In 1993 the World Trade Center was bombed, with 11 dying. That same year two helicopters were shot down while in Somalia on an aid mission.
There was a horrific bombing in the 1980s of the Beirut embassy and Marine barracks, with the loss of life in the hundreds. Of course, the worst was 9/11, with over 3,000 deaths.
I don't recall anyone in hearings in Congress about those events taking the pompous attitude of "If I were president you would have been relieved of your post" toward secretaries of state Warren Christopher, Madeleine Albright or Condoleezza Rice.
How thin or thick can we spread ourselves when on the day of the Benghazi attack there were 261 viable threats against the United States, according to former C1A chief Leon Panetta's testimony to the committee?
Regardless of the extremes and measures we can take, it is a dangerous world and "compost" will happen, so trying to lay blame rather than assessing the possible breakdowns and areas to improve is chasing one's tail and gleaning no insight for improvement.
Ellen Clark Marshall
Like our own family
I am appalled by the remarks published in your paper in regards to the long-term care profession.
I have worked as a long-term care nurse for almost 18 years, starting at the age of 17. I have spent holidays, including Christmas, taking residents to their homes to be with their spouses, shopping or out to dinner on my own time.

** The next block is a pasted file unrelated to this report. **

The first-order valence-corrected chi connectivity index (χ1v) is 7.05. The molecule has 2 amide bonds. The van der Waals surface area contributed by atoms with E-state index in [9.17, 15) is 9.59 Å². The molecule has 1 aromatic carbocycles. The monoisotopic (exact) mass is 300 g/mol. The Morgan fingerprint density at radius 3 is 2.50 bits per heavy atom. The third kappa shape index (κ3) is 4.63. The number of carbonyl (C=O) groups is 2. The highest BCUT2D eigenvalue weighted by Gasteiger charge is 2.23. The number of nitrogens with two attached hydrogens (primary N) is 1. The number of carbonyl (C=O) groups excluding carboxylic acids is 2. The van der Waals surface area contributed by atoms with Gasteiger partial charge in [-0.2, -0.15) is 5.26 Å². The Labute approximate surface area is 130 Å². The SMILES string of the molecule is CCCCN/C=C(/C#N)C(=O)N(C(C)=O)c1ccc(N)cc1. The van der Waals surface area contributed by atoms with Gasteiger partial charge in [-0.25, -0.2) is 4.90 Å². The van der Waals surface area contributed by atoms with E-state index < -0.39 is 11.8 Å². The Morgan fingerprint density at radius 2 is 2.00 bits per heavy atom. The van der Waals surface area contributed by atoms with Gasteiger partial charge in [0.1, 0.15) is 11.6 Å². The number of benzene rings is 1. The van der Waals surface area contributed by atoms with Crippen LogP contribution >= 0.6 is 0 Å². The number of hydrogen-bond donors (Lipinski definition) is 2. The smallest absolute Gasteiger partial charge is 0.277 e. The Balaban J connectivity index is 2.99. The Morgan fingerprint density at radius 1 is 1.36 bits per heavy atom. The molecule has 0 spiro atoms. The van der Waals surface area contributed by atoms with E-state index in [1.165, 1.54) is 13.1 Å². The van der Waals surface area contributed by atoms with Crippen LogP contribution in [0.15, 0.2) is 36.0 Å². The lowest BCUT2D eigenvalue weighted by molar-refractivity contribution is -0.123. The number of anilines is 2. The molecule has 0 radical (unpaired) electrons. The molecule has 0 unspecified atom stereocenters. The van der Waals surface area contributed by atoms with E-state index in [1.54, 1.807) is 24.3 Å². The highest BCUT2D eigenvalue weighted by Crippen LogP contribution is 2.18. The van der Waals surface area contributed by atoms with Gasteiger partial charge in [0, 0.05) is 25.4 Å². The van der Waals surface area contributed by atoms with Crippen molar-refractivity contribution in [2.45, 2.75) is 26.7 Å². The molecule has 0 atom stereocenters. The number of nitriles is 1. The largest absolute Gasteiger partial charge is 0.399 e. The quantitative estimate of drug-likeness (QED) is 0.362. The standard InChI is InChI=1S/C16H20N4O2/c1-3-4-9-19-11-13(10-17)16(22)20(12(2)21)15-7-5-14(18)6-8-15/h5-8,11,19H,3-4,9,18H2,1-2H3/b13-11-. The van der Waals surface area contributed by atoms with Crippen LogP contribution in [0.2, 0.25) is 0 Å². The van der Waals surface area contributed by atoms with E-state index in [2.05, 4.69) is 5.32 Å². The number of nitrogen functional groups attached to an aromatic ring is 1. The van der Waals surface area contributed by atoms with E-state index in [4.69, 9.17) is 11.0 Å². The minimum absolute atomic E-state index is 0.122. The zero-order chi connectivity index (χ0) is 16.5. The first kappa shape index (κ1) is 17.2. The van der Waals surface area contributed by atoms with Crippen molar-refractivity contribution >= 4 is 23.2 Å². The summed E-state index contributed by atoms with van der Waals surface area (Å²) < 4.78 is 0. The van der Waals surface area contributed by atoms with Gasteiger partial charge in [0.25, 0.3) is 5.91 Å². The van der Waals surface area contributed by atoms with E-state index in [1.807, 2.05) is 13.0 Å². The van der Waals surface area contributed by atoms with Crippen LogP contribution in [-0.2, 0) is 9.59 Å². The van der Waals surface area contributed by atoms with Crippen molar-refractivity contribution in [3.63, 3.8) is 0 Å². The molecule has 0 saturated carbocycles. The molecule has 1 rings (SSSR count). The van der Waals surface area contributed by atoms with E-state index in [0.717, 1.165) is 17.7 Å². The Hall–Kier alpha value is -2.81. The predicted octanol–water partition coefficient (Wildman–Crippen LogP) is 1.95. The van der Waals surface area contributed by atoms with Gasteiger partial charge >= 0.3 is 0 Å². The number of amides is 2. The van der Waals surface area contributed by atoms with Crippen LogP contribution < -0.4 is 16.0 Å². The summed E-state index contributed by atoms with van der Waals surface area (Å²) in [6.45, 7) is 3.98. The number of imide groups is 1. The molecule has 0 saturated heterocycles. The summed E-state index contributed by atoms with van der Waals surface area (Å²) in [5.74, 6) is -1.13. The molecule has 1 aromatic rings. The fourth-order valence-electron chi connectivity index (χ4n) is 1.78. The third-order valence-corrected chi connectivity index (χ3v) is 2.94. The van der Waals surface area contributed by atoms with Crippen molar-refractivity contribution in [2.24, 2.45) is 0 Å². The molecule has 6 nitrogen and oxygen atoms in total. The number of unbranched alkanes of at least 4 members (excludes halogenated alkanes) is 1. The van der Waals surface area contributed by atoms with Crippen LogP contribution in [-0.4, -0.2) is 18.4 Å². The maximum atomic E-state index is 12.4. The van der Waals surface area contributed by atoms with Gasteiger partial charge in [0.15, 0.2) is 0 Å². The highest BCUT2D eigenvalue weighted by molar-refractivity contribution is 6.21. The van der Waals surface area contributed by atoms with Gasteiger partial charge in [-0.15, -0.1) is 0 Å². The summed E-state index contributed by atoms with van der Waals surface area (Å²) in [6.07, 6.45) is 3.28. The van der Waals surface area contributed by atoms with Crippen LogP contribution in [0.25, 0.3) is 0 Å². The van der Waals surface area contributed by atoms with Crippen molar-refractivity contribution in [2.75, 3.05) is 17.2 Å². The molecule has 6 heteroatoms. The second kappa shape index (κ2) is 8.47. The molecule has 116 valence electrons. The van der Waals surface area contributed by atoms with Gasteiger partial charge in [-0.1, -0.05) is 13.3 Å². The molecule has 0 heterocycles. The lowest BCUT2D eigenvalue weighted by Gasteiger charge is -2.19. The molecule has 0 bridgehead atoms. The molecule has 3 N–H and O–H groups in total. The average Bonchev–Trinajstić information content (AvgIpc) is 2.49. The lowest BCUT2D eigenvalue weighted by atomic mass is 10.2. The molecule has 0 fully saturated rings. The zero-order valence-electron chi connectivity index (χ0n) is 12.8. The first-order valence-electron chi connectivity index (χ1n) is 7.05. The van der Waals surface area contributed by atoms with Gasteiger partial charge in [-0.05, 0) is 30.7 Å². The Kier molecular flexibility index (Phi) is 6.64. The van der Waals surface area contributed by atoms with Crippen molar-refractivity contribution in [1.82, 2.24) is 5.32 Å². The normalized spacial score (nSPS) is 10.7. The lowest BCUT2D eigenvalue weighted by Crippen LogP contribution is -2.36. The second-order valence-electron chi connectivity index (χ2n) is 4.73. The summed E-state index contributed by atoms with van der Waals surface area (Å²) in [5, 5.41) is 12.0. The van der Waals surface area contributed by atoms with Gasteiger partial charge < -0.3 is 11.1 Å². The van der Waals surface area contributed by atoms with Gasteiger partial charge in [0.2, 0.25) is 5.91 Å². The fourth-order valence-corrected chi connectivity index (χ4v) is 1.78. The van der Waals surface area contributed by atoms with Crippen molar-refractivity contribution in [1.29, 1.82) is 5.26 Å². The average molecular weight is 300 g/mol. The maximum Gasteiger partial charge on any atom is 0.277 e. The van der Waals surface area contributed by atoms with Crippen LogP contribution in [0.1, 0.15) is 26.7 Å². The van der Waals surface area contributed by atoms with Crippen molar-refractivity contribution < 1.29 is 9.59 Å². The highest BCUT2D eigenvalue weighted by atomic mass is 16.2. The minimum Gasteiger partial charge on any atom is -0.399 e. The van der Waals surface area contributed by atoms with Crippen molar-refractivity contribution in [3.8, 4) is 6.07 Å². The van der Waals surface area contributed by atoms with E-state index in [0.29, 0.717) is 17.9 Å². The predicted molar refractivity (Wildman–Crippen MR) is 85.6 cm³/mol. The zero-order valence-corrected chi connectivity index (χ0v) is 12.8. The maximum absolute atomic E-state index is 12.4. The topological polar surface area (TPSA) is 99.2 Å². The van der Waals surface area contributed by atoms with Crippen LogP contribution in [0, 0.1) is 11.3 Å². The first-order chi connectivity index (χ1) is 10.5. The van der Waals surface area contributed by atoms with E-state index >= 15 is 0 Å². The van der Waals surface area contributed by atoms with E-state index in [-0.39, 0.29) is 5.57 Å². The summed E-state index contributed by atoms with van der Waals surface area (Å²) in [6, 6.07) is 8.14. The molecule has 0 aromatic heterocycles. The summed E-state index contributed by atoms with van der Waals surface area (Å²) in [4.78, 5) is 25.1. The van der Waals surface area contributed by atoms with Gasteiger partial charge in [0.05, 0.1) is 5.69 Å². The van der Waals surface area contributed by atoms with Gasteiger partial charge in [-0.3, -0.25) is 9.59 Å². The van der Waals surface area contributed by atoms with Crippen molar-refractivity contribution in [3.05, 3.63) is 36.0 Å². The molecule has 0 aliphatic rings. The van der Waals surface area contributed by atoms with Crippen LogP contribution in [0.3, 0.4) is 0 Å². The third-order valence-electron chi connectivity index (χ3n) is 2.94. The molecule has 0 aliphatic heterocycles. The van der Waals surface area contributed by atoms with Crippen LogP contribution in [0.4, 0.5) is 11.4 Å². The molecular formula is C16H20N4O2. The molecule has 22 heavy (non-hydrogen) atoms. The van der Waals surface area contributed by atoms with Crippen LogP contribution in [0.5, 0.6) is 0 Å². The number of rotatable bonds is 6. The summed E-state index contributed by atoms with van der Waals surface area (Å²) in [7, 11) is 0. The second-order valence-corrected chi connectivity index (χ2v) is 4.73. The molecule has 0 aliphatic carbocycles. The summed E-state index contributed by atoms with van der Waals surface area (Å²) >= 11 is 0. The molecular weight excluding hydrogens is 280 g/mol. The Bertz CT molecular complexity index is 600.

What others do not understand is that the residents in our facility become like our own family. We not only help take care of them daily, we love and comfort them.
Senate Bill 9 needs to be supported, not because of what long-term care facilities do wrong, but because of what greedy lawyers are doing by making up false lawsuits only to gain money for their personal benefit. These are not legitimate lawsuits.
I am proud to be a long-term care nurse and am proud of the excellent quality care that we provide at our facility.
Blame Southern strategy
I was stunned by the lack of historical knowledge shown by Sen. Rand Paul in his recent column concerning the Republican Party and its history with minorities. He claimed that the GOP has a history of supporting the elimination of slavery. Here are the facts.
Yes, Republicans, during President Abraham Lincoln's day, were responsible for supporting the elimination of slavery. However, the Republican Party of that day is not the GOP of today. If you look at political philosophy instead of party affiliation you will see that conservatives fought the Civil Rights Act and all other attempts to remove the various segregation laws.
It was liberals and moderates who gained the long-overdue rights for African-Americans. Today's conservatives are in the GOP and the liberals are in the Democratic Party.
Paul should know that his conservative party fought integration throughout the 1960s and '70s — it was Richard Nixon's Southern strategy. It allowed the Southern conservative Democrats to find a more receptive home in the GOP.
Trying to trick readers with a revisionist view of history should not fool anyone.
Sen. Rand Paul's Feb. 24 article on blacks and the Republican Party did not mention the Southern strategy that destroyed the party's relationship with black America.